Here, eat this!
You could say this was the best thing since before sliced bread.
Science in Canada in the late 1800s – man, it was an interesting thing. You could pretty much fit a laboratory in your mouth. Actually, for one guy, it was his mouth.
Plant breeding was a new science. You crossed two plants, produced a bunch of plants with phenotypically uniform heads. What is phenotypical? Well, I’m glad you asked. In this case, it means what the wheat looks like as a consequence of the interaction of its genotype and the environment.
The varieties Markham A and Markham B (renamed Marquis A and Marquis B by 1906) were created from seeds of the Hard Red Calcutta and Red Fife cross.
Red Fife was named by an Ontario farmer from the Peterborough area and was well known in Canada. It did well in southern Ontario, but the growing season was too long for it to flourish in the prairies.
From these two strains, Dr. Charles Saunders began to select superior single heads. He isolated a line maturing earlier and stronger than Red Fife. How did he do this, you ask? Well, only the best and more tasteful scientific method would do. He took kernals from every head and chewed them. As the kernals softened and were moistened with, um, his spit, they formed dough balls. The dough balls with the great elasticity were the ones with the greatest gluten strength which would yield the biggest…loaf.
Here, go make some bread. Yummy!
Charles Saunders came by his interest naturally. His father, Dr William Saunders, had been director of the Experimental Farms Service and travelled extensively throughout Canada to monitor the adaptability of varieties of different crops.
You can trace the ancestors of the Marquis variety to seeds produced between 1904 and 1906. In the off season, in an actual laboratory and not Charles mouth, he verified his mouth was right, using a mill to grind the flour, instead of his teeth and using an oven to test the dough, instead of his mouth.
In 1907, 23 pounds of Marquis grain were sent west from Ottawa to the Indian Head Experimental Farm in Saskatchewan for field trial. The next it was sent to Brandon Manitioba and the Experimental Farm nearby.t It was tried out in the public the next year with 400 samples sent out to farmers across the prairies and Ontario and Quebec as well as British Columbia, where it slipped across the border and onto the fields of American farmers. Every wheat growing country in the world was excited by the potential the Marquis kernel offered.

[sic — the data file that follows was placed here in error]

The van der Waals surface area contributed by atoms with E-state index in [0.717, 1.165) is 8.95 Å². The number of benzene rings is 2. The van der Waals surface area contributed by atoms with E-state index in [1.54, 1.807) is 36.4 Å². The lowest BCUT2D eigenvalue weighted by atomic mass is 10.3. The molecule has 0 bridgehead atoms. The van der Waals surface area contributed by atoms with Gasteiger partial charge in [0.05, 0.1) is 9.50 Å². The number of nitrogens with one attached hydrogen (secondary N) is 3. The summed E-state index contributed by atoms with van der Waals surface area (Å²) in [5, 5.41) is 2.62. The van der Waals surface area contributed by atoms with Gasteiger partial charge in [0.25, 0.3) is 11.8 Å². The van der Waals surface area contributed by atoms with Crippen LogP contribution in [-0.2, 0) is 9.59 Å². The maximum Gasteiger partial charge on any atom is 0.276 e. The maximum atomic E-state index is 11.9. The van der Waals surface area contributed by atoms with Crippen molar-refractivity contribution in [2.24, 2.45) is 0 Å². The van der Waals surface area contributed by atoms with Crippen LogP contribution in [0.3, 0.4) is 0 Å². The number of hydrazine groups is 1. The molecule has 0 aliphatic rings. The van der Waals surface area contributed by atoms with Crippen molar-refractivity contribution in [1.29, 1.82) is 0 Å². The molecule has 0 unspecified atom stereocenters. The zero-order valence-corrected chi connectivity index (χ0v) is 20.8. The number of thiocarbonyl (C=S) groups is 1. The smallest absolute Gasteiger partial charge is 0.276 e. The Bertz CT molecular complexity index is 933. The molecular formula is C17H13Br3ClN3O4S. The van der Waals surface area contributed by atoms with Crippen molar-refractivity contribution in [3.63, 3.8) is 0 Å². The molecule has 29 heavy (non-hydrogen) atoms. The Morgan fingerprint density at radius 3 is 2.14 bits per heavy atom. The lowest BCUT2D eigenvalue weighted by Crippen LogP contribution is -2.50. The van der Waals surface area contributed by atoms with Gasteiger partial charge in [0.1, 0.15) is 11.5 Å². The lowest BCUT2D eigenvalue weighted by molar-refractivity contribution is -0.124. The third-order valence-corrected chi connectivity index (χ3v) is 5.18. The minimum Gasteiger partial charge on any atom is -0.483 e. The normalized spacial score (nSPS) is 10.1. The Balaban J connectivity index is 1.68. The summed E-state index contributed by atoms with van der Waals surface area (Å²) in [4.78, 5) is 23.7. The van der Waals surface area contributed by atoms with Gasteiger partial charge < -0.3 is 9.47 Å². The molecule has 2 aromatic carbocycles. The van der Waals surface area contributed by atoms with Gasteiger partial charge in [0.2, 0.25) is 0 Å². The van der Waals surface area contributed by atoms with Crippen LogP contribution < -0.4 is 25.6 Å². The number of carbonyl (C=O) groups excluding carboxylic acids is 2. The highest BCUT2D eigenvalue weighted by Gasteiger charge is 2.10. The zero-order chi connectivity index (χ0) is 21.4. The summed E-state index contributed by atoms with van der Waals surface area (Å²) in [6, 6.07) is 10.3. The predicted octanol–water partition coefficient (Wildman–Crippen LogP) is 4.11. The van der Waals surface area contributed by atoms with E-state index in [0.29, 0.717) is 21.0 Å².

It is considered one of Canada’s great triumphs.
By 1912 the wheat was being use by American farmers who were delighted by its yield, milling and baking qualities.
In the states, Marquis wheat replaced, either wholly or in part, all spring varieties grown at that time and even some winter ones.By the end of the First World War, the Canadian grain had conquered the central plains of North America, where it covered 20 million acres in a band 800 miles wide.
In 1911, the Canadian Pacific Railway offered a prize of one thousand dollars in gold for the best wheat variety in Canada. Marquis easily won that award. By 1918, 20 million acres from southern Nebraska to northern Saskatchewan was planted in Marquis; i.e., it occupied 80-90% of the total wheat acreage. That was 500 million dollars worth of wheat back then. Marquis wheat made Canada the greatest wheat exporting nation in the world and greatly enhanced the war effort of not only Canada, but also that of its allies, the UK, France, Belgium and Greece.
So what is the legacy of Marquis? It has left a permanent mark -e very strain of wheat produced in Canada has its beginnings in Charles Saunders’ mouth. So chew on that.